GP digital-first service gets good CQC rating

Author: Adrian O'Dowd

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The digital-first GP service known as GP at Hand has received an overall rating of 'good' from NHS regulator the Care Quality Commission (CQC). 

The CQC published its inspection report* on 21 May of the GP at Hand practice, which is located in Fulham, London, situated within the Hammersmith and Fulham clinical commisssioing group and which provides services to approximately 50,000 patients under the terms of a GMS contract.

The practice provides a digital-first service whereby patients’ first contact is via an online GP consultation using a mobile phone application or website.

Following an online GP consultation, depending on the outcome, patients are advised to book through the practice’s support centre, a face-to-face consultation with a GP or other healthcare professional either at the main Fulham site or at a choice of four other locations across London.

The service, provided by Babylon, was inspected by the CQC in January and the resulting report described it as 'good' in the ‘safe’, ‘caring’, ‘responsive’ and ‘well-led’ categories, but rated it as 'requires improvement' for ‘effectiveness’.

The CQC has inspected GP at Hand before in November 2017 (also rated as 'good' at that point), but its digital element offering video consultations with a GP to out-of-area patients via an app was not included in the regulator’s previous inspection.

In the latest report, the population group ratings given for the service offered to different age groups showed that GP at Hand 'requires improvement' for ‘working age people, including students and those recently retired’ as well as for ‘families, children and young people’.

This was due to the fact that its performance for childhood immunisations was significantly below the World Health Organization minimum target of 90%, uptake of the practice’s cervical screening programme was significantly below the target 80% coverage, and bowel and breast cancer screening rates were below local and national averages.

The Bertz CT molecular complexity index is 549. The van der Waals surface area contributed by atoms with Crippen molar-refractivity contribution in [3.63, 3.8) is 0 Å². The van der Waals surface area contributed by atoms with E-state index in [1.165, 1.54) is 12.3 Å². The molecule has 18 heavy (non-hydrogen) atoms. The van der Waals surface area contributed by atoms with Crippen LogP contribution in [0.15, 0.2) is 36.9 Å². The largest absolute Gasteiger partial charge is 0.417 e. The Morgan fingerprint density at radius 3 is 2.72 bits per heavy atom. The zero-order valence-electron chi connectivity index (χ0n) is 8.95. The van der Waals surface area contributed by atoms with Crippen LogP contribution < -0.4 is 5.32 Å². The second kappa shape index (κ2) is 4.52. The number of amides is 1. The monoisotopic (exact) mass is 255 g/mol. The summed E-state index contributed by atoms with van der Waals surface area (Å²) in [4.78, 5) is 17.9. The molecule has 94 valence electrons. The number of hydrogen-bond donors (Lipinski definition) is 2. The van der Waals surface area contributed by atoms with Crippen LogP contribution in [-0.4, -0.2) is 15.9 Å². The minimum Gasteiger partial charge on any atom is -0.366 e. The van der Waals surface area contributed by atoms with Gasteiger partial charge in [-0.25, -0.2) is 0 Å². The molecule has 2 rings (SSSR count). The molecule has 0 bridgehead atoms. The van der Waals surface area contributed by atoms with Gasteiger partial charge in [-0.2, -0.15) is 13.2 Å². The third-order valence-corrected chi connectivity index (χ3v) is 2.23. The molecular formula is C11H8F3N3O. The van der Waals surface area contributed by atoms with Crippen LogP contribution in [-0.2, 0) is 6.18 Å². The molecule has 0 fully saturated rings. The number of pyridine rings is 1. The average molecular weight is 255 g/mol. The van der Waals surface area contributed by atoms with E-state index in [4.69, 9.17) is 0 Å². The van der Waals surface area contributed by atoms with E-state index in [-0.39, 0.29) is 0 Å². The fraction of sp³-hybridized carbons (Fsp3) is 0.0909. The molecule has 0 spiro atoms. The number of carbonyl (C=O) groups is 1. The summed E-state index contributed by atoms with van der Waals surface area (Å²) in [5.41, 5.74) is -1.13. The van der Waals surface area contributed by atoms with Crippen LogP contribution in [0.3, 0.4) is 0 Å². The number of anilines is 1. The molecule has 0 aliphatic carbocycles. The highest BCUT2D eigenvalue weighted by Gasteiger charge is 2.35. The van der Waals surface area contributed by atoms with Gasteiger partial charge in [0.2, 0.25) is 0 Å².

Ratings of 'good' were awarded for the other groups of ‘older people’, ‘people with long-term conditions’, ‘people whose circumstances may make them vulnerable’ and ‘people experiencing poor mental health (including people with dementia)’.

Babylon said it was pleased that the regulator had rated its service as 'good' and 'safe', with 39% of patients able to book an online appointment with a GP within 30 minutes and 89% within six hours.

The company pointed out that the report had stated that four and five-star ratings from patients were consistently above 93%, 'staff treated patients with kindness, respect and compassion', whilst displaying 'compassionate, inclusive and effective leadership at all levels'.

It had been noted that from October to December 2018, 92% of patients could book a face-to-face appointment with a GP within four days, and 64% within two days.

Dr Matt Noble, Babylon’s medical director (UK clinical services), said: “Every GP practice will know the rigour and scrutiny that comes with a CQC inspection, so we are very pleased to have been rated as good, that they recognised just how quickly people can get an appointment and how satisfied our patients and staff are.

“Our NHS GP practice offers round the clock access to GPs at no extra cost to the NHS. We have transformed how people can see a GP and this is independent confirmation that we are doing so safely in a caring and responsive manner.”


*GP at hand: Inspection report. Care Quality Commission (21 May 2019).

OnMedica

Editorial team, Wilmington Healthcare

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